'Only the photographs have been switched, Hermann. It's not a competent job of forgery—ah no, nothing like that. These are simply the identity papers of Mademoiselle Nénette Vernet, over whose photo this one has pasted her own so as to hide the other. Fortunately, the stamp of the Commissariat de Police has not intruded, and doubtless the heiress has this one's papers, though bearing her own photograph. But has the killer, having ripped off the victim's hat and having perhaps torn the pocket to see who she was, now gone after the other one?'

Verdammt! Another killing and so soon? Girls ... ah, just what the hell had they been up to? Von Schaumburg would hit the roof. False identity papers, et cetera, et cetera. 'Let's empty her pockets, then. Let's see what else she can tell us.'

A dustbin of things came out of the left pocket. A tin pencil case—a Faber Castell; a toy, hand-held, push-lever roulette wheel with a tiny steel ball bearing to roll around; frosted and unfrosted marbles; four of the gritty vitaminic 'biscuits' all children were given at school in lieu of fresh fruit, vegetables, milk, cheese and meat, et cetera, at home. 'A crystal of clear quartz,' said St-Cyr, gazing raptly down at the loot. 'A small pebble of poorly polished amethyst. A homemade ring of braided gold wire—scrap most probably and once saved for the jeweller's, perhaps. A tiny, zinc-cast Lone Ranger on his Silver, a pre-war thing from an American cereal box, perhaps, the horse rearing up so as to give chase to bank robbers. I've seen it myself in an American film serial, or was it in a Tom Mix film? There was also a wireless serial. She may have listened to it on the shortwave late at night. Not now, of course. Now she'd be arrested and shot, but we won't mention it, will we?'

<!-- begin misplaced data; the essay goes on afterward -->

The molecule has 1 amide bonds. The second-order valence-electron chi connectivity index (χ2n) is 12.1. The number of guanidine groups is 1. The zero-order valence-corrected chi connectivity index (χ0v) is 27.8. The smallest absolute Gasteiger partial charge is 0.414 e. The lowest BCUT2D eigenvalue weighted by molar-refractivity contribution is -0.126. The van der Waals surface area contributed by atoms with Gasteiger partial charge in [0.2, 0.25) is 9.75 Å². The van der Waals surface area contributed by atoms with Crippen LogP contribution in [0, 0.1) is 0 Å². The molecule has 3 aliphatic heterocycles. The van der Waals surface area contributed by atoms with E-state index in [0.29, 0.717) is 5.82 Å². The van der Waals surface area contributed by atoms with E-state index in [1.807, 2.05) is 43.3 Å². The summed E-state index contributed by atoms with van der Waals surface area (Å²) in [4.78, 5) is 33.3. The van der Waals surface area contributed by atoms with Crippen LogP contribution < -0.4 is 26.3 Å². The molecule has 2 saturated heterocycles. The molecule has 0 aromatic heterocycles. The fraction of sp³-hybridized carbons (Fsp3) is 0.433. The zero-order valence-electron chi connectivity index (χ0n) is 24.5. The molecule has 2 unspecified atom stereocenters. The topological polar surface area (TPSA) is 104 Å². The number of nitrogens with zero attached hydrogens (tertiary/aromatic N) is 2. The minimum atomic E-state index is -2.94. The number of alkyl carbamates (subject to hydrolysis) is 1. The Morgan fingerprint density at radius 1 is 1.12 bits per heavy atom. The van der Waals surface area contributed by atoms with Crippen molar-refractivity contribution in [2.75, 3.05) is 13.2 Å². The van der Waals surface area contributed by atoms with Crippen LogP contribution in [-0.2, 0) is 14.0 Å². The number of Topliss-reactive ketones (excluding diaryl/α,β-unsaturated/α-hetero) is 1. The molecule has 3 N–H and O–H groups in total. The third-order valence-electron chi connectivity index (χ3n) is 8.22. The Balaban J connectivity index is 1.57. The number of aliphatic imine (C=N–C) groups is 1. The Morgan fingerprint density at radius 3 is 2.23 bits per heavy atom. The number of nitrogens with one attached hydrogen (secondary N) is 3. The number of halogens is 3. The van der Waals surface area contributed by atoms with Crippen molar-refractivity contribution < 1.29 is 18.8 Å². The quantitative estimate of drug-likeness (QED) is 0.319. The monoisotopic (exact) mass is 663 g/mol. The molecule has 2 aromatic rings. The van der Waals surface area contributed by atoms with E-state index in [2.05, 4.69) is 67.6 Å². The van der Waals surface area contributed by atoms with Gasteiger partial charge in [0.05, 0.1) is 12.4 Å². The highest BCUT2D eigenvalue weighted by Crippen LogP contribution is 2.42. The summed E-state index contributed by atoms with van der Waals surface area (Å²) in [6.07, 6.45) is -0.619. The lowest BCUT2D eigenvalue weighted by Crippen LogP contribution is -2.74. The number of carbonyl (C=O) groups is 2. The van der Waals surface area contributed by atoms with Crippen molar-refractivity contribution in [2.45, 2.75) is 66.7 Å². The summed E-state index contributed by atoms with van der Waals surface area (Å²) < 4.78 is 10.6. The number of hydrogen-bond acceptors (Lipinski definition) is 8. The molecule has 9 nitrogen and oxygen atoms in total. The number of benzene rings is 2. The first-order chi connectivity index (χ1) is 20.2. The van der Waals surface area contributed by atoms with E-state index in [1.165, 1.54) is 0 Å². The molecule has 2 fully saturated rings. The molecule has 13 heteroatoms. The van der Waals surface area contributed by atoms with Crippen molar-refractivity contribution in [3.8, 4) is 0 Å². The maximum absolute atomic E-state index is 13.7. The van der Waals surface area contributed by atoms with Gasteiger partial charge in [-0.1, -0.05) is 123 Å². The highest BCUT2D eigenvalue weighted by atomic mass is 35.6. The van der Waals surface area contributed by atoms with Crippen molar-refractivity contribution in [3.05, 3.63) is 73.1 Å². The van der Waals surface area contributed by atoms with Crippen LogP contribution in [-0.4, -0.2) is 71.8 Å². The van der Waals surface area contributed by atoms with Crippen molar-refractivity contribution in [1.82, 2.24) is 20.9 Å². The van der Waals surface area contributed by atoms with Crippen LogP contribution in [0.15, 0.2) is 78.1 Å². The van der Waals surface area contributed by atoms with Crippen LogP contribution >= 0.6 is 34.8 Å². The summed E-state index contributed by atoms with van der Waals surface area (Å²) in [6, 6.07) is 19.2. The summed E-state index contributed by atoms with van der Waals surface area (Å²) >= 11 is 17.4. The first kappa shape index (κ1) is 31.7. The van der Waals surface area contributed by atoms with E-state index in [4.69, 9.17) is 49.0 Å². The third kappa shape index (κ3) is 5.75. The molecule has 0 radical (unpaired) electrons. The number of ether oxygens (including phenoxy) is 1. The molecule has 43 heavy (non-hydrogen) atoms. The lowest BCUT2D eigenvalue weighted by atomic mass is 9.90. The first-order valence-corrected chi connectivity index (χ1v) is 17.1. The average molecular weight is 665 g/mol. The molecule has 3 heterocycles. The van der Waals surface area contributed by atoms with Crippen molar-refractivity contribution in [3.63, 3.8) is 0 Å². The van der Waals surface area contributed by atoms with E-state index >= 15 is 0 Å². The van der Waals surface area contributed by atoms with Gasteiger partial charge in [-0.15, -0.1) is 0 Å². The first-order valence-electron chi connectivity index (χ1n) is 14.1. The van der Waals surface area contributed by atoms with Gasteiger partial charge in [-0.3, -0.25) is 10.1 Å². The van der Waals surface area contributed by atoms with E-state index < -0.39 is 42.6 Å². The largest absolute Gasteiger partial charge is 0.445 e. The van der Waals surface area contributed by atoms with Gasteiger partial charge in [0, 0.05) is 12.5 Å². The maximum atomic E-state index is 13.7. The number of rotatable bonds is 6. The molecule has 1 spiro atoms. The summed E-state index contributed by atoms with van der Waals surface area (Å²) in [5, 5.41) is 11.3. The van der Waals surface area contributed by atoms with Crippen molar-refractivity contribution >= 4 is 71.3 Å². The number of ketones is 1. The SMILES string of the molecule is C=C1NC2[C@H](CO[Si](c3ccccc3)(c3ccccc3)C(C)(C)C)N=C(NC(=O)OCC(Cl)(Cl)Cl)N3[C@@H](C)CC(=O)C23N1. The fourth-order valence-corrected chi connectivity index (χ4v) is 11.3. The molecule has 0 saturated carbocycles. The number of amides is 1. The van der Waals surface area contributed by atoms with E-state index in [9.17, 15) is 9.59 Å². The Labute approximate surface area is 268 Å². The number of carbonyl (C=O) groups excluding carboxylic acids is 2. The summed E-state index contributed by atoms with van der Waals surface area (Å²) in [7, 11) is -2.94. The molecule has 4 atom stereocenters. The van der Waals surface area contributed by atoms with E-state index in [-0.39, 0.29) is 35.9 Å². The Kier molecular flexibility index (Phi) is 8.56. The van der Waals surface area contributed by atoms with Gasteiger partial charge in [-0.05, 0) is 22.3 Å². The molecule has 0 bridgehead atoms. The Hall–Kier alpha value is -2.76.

Louis hesitated at something else. Kohler could hear him gritting his teeth in dismay. 'A death's-head cap badge, Hermann. Two of the gold wound badges, the Polish Campaign medal and a silver tank battle badge.'